On Dr. Seuss’s Famous Non-Newtonian Fluid

Oobleck is named after the infamous green-goop in this book by Dr. Seuss.
Source

Welcome, one and all, to #RealTimeChem week.  Thousands of scientists (mainly chemists) this week around are going to be tweeting pictures of their labs and showing the rest of us what they do as the week goes by.  I don’t work in a lab anymore, but you don’t have to.  Chemistry – and the wonders therein – are all around us.  I, for one, will try to update my blog a few times this week to support the hashtag.

To start us off, I want to discuss some awesome chemistry (and chemical engineering) you can do in your kitchen.  All you need is a little water and some cornstarch.  When you mix 225-300 grams of cornstarch with 250 grams of water, you’ll notice that the harder you try and stir, the more and more difficult it becomes.  Congratulations, you’ve made a non-Newtonian fluid: oobleck.

Now, I cannot find the point in history when “oobleck” first came to mean “a suspension of cornstarch in water.”  So here’s a little contest.  Normally I’d put this at the end, but it’s important to me: Who coined the term “oobleck” to mean “cornstarch in water?”  To the person who finds the first instance, I will send 1-dozen chocolate chip cookies OR one 100-mL volumetric flask, your choice.

Let’s play with our oobleck a bit.  If you try and gently pick it up with your fingers, it’ll ooze like a fluid.  If you get a good handful and try and roll it into a ball, it will act like a solid.  What?!  Yes.  You’ve made something cool and gross – now, for the science of it all.

Effect of Force on Viscosity

Ketchup is a shear-thinning fluid. Water is a Newtonian fluid. What would oobleck be?

What is a non-Newtonian Fluid?

A Newtonian fluid is a fluid which behaves exactly as you’d expect – the viscosity (resistance to flow) is constant regardless of the forces applied.  A non-Newtonian fluid changes viscosity when a force is applied.  Ketchup is a shear-thinning fluid; it’s hard to get moving, but once you get it to start coming out of the bottle is explodes everywhere and all over the table.  Oobleck is just the opposite (a shear-thickening fluid) – it likes to move very slowly, but if you try and force it to move, it gets hard like a rock.  There are lots of other types of non-Newtonian fluids – like honey, caramel, Flubber (a mixture of borax and glue, basically), and silly putty.  Actually, Silly Putty is the reason I picked the college I eventually got my degree at!

Why does Oobleck like to misbehave and pretend to be a solid?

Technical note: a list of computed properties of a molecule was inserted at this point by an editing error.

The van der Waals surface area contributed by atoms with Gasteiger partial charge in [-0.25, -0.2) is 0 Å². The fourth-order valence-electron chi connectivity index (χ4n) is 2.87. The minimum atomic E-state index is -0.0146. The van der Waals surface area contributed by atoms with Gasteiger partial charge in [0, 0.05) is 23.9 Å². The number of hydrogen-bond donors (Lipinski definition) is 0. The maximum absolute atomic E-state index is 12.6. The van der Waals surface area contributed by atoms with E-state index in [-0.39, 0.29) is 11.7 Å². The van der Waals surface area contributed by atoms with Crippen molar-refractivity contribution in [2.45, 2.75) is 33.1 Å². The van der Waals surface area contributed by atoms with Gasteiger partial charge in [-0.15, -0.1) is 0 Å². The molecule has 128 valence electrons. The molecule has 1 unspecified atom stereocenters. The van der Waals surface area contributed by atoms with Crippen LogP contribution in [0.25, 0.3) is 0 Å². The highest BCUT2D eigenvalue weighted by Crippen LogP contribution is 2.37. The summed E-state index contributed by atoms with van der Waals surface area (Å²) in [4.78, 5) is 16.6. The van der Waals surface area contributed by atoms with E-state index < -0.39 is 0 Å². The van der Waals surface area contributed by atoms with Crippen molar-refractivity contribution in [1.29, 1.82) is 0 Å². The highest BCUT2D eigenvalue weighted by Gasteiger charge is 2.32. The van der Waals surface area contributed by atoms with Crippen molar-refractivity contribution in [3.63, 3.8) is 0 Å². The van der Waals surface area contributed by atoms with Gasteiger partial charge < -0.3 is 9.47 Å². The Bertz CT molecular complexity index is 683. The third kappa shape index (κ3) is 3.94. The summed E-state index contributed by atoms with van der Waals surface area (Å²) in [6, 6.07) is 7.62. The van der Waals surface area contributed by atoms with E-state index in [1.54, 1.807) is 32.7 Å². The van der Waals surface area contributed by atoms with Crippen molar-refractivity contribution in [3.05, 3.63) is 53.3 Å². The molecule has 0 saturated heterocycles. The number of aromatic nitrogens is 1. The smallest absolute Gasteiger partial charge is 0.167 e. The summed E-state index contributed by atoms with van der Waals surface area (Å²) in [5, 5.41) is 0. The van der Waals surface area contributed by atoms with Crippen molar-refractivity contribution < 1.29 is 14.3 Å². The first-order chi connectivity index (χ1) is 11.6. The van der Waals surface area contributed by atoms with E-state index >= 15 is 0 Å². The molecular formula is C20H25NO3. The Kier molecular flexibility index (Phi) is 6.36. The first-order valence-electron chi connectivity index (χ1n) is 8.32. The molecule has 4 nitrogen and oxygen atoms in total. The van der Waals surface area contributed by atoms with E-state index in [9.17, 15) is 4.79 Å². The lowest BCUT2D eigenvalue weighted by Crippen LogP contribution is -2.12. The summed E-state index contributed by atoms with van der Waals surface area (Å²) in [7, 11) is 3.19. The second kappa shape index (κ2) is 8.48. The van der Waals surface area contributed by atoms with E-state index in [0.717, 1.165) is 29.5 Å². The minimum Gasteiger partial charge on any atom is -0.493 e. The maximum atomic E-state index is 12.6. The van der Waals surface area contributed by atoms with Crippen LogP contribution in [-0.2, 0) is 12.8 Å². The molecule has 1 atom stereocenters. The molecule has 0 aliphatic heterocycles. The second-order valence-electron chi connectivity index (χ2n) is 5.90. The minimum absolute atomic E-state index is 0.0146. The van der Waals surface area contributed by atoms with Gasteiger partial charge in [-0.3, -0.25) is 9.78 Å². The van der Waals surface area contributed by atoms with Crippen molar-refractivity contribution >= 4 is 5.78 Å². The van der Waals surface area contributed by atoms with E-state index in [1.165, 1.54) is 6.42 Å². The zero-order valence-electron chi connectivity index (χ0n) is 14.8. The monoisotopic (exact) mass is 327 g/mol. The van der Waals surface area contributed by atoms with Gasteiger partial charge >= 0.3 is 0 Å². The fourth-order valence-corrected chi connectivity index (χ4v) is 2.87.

It turns out that oobleck is simply a suspension of cornstarch particles in water.  Let me show you a picture.

Suspension pre-force

The cornstarch particles are happily floating around in the water.  Given enough time, they’ll all settle to the bottom.  When I smack the oobleck (e.g., apply a force):

Suspension post-force

The water molecules run away faster and the cornstarch particles get stuck to one another, forming a hard solid-like surface.  In 2012, Waitukaitis and Jaeger confirmed this explanation in 2012 and had a paper published in Nature.

Interestingly, this solid surface acts weird when very, very large forces are applied.  In 2013, a group at Princeton University, lead by Professor Roché, decided to see how oobleck breaks under strain.  They filmed a thin layer of oobleck being hit with a 300-gram tungsten carbide rod.  While the properties of oobleck would suggest it would undergo failure like a metal (and tear), the oobleck shattered like glass, forming many jagged edged cracks.  Within a few moments, these cracks were filled like magic.  You can actually find a cool video of one of their experiments here.  If all this wasn’t cool enough, in 2013, a group lead by Professor Crawford at the Colorado School of Mines set out to determine if the ratio at which the cornstarch and water were mixed would affect the viscosity under stress.  As it turns out, to form a suspension with enough viscosity to hold a running adult, 52.5% of the slurry must be cornstarch.  The more you know.

In Closing

Try this at home!  Seriously!  It’s great fun, makes a mess, and kids love it.  If you do it because I inspired you to try it, send in your pictures and I will share them with everyone else.  It’s rare that you can experience engineering in the home and this is a great example.

I hope you all have an excellent #RealTimeChem week!  I know I will.

-N.Tesla

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4 responses to “On Dr. Seuss’s Famous Non-Newtonian Fluid

  1. Pingback: Life Engine | NerdlyPainter·

  2. Pingback: Complex Fluid | NerdlyPainter·

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  4. Pingback: OObleck!·

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